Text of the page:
"Now" is an expensive luxury. Don't be surprised it's priced rather luxuriously.
All of that means that you're buying your discounted hardware with your personal information and your willing agreement to be another statistic in their advertising numbers.
I suspect that's a fair trade for a lot of people, considering how little they actually value their privacy.
Fallout New Vegas has a man-portable 25mm automatic grenade launcher. It has an on-screen display scrolling what looks like code while the weapon is firing.
If this was the height of alternate-history pre-war embedded software technology, I can understand why derelict car engines can explode in a nuclear explosion.
TBH, we grub all kinds of dirt out of the ground and make the highest of high tech with it, so your statement is misleading. It's not strictly a dark ages thing. More like a "civilization on Earth" thing.
If you have a meaningful argument, that wasn't it.
True. Oldtimers like me don't really look back fondly on the birthday of the Web.
We did just fine with FTP and Gopher and NNTP. The 'net had a moderately high intellectual entry barrier. It was hard, and it was complicated. It was its own intelligence test. We didn't have to suffer fools gladly; fools couldn't even work the doorknob, let alone enter and sully us with their foolishness.
If I'm going to bravely cheer the 25th birthday of the World Wide Web, I may as well applaud the first day of the September that Never Ended. Damn dirty AOL'ers.
Berners-Lee is an Englishman, a Londoner for God's sake. You'd think he'd know the history of his own city and country.
You're right. The Magna Carta was practically signed at swordpoint. And, more importantly, it wasn't a charter of rights for all humanity: it was principally a charter of the rights and powers of the nobility: the barons on the non-pointy end of the swords. In this sense, perhaps the megacorp oligarchs could get a Magna Carta, but it wouldn't make a damn sniff of difference to us peasants.
At the very end of the 5 1/4" floppy era, the "High-Density" floppy used the same data rate, tracking, and recording density as the 8" 1.2M floppies. They were, in fact, 1.2M 5 1/4" floppies. Which is why their formatted capacity was different from 3.5" "high-density" equivalent, 1.44M.
Other than electrical needs (as 8" floppies often had their spindle motors directly powered by 120VAC line current), the high-density 5 1/4"s were used as a drop-in replacement for 8" floppies in the hobbyist retrocomputing community. (Not collectors, though; they'd want to keep the gear as cherry as possible.)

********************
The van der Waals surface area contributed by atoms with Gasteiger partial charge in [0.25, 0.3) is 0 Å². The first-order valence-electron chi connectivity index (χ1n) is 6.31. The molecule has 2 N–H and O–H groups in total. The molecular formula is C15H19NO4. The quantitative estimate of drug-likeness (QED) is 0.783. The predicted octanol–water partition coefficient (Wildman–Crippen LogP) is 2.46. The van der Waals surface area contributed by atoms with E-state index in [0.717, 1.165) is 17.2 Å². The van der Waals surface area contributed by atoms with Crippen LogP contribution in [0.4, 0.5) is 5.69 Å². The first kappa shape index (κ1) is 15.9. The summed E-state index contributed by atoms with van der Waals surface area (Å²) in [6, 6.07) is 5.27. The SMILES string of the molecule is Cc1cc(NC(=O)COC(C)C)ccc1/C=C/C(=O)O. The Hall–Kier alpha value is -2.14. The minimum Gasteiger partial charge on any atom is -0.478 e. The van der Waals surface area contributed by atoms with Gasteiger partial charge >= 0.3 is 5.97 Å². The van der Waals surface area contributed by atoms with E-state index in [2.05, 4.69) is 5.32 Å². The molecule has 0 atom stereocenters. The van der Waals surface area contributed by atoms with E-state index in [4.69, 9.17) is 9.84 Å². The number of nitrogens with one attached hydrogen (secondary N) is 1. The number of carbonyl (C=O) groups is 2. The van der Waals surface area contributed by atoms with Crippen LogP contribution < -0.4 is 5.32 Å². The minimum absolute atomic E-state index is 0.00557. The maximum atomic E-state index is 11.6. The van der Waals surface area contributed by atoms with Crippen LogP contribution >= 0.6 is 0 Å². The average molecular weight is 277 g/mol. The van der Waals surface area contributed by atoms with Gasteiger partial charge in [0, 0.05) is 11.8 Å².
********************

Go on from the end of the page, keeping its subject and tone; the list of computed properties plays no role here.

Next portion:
I'm wounded. I'm a troll, but not that kind; I'm the kind that lurks in caves or under bridges, but harmless because sunlight is an existential threat to me.
I wasn't really kidding, either. Those were my exact thoughts 30 years ago as I sat at my Z-100 computer logged into my local DEC machine (across the flight line) through a 300 baud acoustic modem, manually updating the system's HOSTS file from the latest "master copy" I FTP'd down from ISI.Good time... good times.
So you invite everyone in the world to submit their domain name and IP address on postcards?
Yes. HOSTS files. Exchange HOSTS files. Manually merge and edit them.
TBH, I thought DNS was going to be a fad.
(Yes, I'm capitalizing HOSTS because that's what it was called on the pre-historic TOPS-20 system I was using. I also thought that commie-pinko "unix" thing was also going to be a fad.)
Wait, isn't that when it turned into a poorly-concealed marketing vehicle for its corporate owners?
I'm guessing it's differences in copyright regimes. At the very least, negotiating streaming rights with major rights-holders in one country must be exhausing and traumatizing. Having done that for one major country (your own home country and primary market), I could understand being hesitant about doing the whole damn thing over and over again in one tiny* country after another, in the face of borderline-chauvinistic media-corporation protectionism (not to mention "cultural protectionism"... I'm looking at you, France).
*Yeah, tiny. USA is a big market. The individual nations of Europe are proportionately little, with correspondingly less return on investment, even leaving aside internal incumbent competition.
I'd be more inclined to believe GPP if I saw all this material in a Powerpoint presentation. It just loses some of its credibility and impact without one of Microsoft's standard templates framing it.
But that's OK, it's an evil kitten and its death provides more material for future powerpoint slides.
What... when you add a new slide to your powerpoint presentation, where do you think the bits and pixels come from? Evil kitten ectoplasm, that's where.
This just in: Satoshi Nakamoto, the famous Japanese man, was recently discovered to have changed his name from Momomoto, and can thus swallow his own nose.
Ridiculous, incredible, too far gone to ever be believed.
In other news, Leah McGrath Goodman is actually a cabbage.
OK, this I could believe.